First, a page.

As a pre-emptive measure to ensure that the project would be allowed to continue, Harford County Attorneys’ filed a request for an injunction to rescind the City’s stop-work-order in Harford County Circuit Court on March 4, 2008. Since that time, Paul W. Ishak, attorney for the City of Havre de Grace, and Nancy L. Giorno, Deputy County Attorney, and Margaret K. Hartka, County DPW attorney have negotiated in good faith, and the parties have come to a joint settlement.
The details of the settlement are as follows:
City to lift Stop Work Order and County to dismiss its Complaint for injunctive relief
County and City to split the cost of re-establishing a 12 foot wide thru-lane 50/50 including any revisions to engineering drawings ($172,000 + engineering revisions if necessary)
City to pay 100% of cost of preserving not less than 8 diagonal parking spaces adjacent to the Thru-Lane ($13,000)
City to pay 100% of delay damages for the first fifteen days of delay @ $500 per day
City and County to split delay damages 50/50 from day 16 onward at $500 per day until day 30 and at $3,000 per day thereafter
City shall issue all approvals and permits required for the revised Project
City shall maintain the Thru-Lane and adjacent parking
City shall make slightly less than half of the parking area at the David Craig Park available for off-site storage, staging and parking by the contractor
City shall indemnify the County for any damages resulting from the use of the Thru-Lane or the adjacent parking unless caused by the negligence of the contractor
Mayor Wayne Dougherty and County Executive David Craig were informed that a settlement had been reached by lunchtime on Monday, March 10.
“I am delighted that the City and the County were able to reach an agreement that maintains public safety and considered the concerns of the business community while allowing the project to move forward. ,” the Mayor said.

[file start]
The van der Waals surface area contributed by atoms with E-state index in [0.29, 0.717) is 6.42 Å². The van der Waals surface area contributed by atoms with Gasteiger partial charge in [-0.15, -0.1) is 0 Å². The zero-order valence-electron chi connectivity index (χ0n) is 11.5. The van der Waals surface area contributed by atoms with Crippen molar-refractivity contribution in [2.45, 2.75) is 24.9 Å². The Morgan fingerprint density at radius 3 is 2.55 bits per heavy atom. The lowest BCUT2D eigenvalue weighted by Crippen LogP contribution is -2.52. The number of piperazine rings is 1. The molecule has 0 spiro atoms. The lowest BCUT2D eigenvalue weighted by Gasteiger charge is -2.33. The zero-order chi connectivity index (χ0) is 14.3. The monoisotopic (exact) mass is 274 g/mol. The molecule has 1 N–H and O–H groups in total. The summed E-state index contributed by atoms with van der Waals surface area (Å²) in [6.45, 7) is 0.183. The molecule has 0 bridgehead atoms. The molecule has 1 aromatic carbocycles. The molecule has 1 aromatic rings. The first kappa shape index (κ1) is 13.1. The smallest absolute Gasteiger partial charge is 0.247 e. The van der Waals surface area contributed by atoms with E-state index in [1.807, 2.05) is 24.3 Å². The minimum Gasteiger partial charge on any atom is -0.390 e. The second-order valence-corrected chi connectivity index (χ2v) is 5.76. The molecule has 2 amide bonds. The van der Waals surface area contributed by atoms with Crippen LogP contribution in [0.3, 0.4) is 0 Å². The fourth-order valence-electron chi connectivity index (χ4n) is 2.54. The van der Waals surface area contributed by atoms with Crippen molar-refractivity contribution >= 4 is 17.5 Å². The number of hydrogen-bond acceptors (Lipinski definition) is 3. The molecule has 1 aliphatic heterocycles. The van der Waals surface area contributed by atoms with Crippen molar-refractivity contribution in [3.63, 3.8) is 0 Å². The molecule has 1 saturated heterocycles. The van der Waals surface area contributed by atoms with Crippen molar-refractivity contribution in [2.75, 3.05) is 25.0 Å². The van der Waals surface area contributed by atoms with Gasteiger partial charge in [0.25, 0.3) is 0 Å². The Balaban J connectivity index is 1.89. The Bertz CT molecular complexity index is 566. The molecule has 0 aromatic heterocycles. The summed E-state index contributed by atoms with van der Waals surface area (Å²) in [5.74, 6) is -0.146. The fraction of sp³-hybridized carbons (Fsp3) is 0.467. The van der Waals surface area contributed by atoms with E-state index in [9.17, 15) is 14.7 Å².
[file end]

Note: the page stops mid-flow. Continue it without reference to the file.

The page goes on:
Craig emphasized that Havre de Grace City residents were Harford County residents, as well. “I was always working towards mitigating any negative effects to the business community with the understanding that this is an important project that allows for the continued delivery of a clean and adequate water source for city and county residents alike.”
Dougherty announced the stop work order last week during a Havre de Grace City Council meeting when a group of concerned downtown business owners came forward to publicly lodge their complaints.
A bitter battle soon ensued over who was to blame for allowing the multimillion-dollar water treatment plant expansion project, and its accompanying impacts, to slip by with nary a heads-up for unsuspecting downtown business owners.
So is Monday’s agreement the compromise Havre de Grace and its downtown business community were hoping for or is this just the best deal the city’s lawyers could shake out of the county?
Can anyone explain if this “settlement” will adequately remedy the parking situation in downtown Havre de Grace for the next year-and-a-half or is the county, financier of 60 percent of the water plant project, merely throwing city business owners a bone to keep them quiet and at least temporarily content?